The Tea Program
The Tea Program is a research project that explores the possibilities of using tea to create materials and products.
As a biodegradable material, tea is used to create a range of souvenirs for everyday family rituals, incorporating bio-manufacturing and craftsmanship, to reflect sustainability and showcase the natural beauty of the unique material.
Tea drinking is famous as a traditional and widespread form of leisure in both the East and West. While studying in the UK, Cheng was contracted Covid-19, drinking tea became an essential part of her daily life to decompress and heal herself. At first, she connected with her motherland and family by recording and recalling the fragments and stories during tea drinking. Cheng then sought to tell their stories through tea by collecting tea from individuals, friends and local restaurants after drinking it, shaping personal and group identities. Since 2020 she has been practising and questioning: how tea can be used as a material to tell and preserve the stories and memories of individuals and groups? and how can we go beyond the traditional values of tea?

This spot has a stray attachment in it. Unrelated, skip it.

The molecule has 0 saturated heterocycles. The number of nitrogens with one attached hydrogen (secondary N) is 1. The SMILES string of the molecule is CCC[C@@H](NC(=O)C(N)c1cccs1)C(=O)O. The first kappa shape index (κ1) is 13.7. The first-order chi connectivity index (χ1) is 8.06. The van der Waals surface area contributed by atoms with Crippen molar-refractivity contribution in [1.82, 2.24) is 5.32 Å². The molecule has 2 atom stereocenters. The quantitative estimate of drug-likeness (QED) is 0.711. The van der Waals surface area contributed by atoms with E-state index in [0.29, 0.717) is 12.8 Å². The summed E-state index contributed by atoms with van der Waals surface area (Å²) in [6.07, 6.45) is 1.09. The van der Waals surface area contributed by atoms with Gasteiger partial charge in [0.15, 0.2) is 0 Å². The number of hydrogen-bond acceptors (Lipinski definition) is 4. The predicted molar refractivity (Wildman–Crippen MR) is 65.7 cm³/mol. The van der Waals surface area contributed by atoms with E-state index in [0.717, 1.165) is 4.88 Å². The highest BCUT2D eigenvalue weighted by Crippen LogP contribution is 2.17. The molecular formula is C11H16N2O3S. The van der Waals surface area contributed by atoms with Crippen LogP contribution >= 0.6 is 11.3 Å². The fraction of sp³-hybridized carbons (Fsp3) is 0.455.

The collection focuses on commemorative objects, amplifying their materiality and emphasising the importance of memorialisation in the human experience. The objects use antique symbols and attempt to embed them in a more extended history of materials. The pigments used in the objects originate from the tea leaf, so the whole plant is used for production. The containers are made from tea with added starch, flour and water. Recipes such as vases and candle holders include tea mixed with a bio-resin.
Firstly, the collected tea is sorted, dried, dehydrated and then ground to a powder. Afterwards, the materials are reassembled and processed at low heat to form a clay-like substance. In this case, the addition of sodium alginate will polymerise the tea to form the object.
Information submitted by the maker and edited by the Future Materials Bank.
Tea, corn starch, sodium, alginate